Struggling B.C. restaurants face COVID-19 debt repayment deadline

It has been a brutal three years for the restaurant industry, and it is only getting tougher with bankruptcies reportedly more than doubling compared to 2022 and a major COVID-19 debt repayment deadline looming.

An industry survey suggests 51 per cent of Canadian restaurants are not making a profit right now, with bankruptcies up 116 per cent so far this year.

“It’s tough,” said Matthew Senecal-Junkeer, owner of The Birds and the Beets in downtown Vancouver. “There are two principal challenges that a lot of restaurants are facing — rising labour costs and rising food costs.”

He says he has not been able to match menu prices with rising food inflation and higher wages. There’s only so much people will pay before he starts losing more business, he explains.

“There are a variety of reasons, including sticker shock, decreasing discretionary spending by consumers, and restaurants not wanting to turn away volume. So, margins have been squeezed,” he told CityNews. “The other challenge is that many restaurants are still trying to get out of their COVID debt, particularly the CEBA loan.”

Related Articles:

Up to $60,000 in federal Canada Emergency Business Account loans were offered interest-free to small businesses through the first year of the pandemic, with up to a third of the money forgivable if the balance is repaid by December 31, 2023.

That money helped keep the lights on and staff paid at many restaurants through the early days of COVID-19 pandemic restrictions.

A survey from Restaurants Canada finds 83 per cent of its full-service members and 64 per cent of its quick-service members took out CEBA loans and other debt, but only one-in-five restaurants that still owe money say they will be able to make those repayments by the deadline.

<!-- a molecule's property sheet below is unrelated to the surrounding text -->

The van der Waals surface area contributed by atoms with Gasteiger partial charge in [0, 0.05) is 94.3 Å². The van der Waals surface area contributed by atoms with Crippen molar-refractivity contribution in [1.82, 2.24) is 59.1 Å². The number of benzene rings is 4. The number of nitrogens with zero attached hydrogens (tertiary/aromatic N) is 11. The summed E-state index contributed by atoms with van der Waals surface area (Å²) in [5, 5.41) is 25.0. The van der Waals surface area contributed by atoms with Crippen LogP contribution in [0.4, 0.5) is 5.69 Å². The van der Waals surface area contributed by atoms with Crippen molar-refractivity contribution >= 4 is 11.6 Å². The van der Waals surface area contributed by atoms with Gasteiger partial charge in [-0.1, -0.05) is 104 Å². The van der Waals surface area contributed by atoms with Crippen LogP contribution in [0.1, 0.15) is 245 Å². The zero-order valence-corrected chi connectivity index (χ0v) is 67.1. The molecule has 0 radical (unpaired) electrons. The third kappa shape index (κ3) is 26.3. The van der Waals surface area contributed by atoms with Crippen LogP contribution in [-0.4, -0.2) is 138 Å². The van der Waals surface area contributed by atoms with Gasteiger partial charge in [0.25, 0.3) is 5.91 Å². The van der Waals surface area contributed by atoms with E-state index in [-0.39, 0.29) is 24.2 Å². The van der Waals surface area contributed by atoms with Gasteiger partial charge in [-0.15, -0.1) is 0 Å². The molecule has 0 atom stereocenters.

“In my case, we own two little restaurants and took out loans, but all that cash went to rent and payroll. It’s not like we invested in something that’s able to continue to generate revenue, it’s really a buried loss from the past that is rearing its ugly head,” said Senecal-Junkeer.

“If you are unable to pay by December 31st, the amount that’s owed goes from $40,000 to $60,000 and there’s an interest component that is added on as well. I think it’s hard to see a scenario where if someone is unable to pay the $40,000 on December 31st that they will be able to pay $60,000 on January 1st. It’s a scary prospect for a lot of operators and, without change, I think we will see a big rise in bankruptcies.”

Your favourite restaurants are under the pump

Senecal-Junkeer says it’s a “coin toss” as to whether he will be able to repay his CEBA debt by the deadline — a lot depends on profits over the summer.

“We are praying for an extension on the government end. There’s a lot of people I know and a lot of restaurants that everyone frequents, that should there be no change to the program, [they] won’t be here in the one to two-year horizon.”

An extension to the CEBA repayment deadline is exactly what Restaurants Canada is pushing for, with vice president for Western Canada Mark von Schellwitz describing a “perfect storm” of issues keeping so many restaurants from making a profit, including soaring inflationary costs, labour shortages and the continued recovery of customers, along with limits to how much menu prices can be increased before losing business.

“They’re between a rock and a hard place right now and that has led to these record un-profitability numbers. So what we are asking for is a little bit more flexibility with CEBA,” said von Schellwitz.

“We’ve asked for a flexible 36-month schedule — a revised repayment schedule — which still incentivizes people to pay as soon as possible because they will lose five per cent of the forgivable portion of that loan for every six months they are late paying,” he said.

Restaurants Canada is pressuring the federal government to make a quick decision on revising the deadline, with von Schellwitz suggesting many restaurants will have no choice but to default on the loans if nothing is changed.

“Help the industry get through this difficult period. There’s no question our industry has been the last to recover from the pandemic. With these challenges, it’s certainly not making it any easier.”

Top Stories

Top Stories

Most Watched Today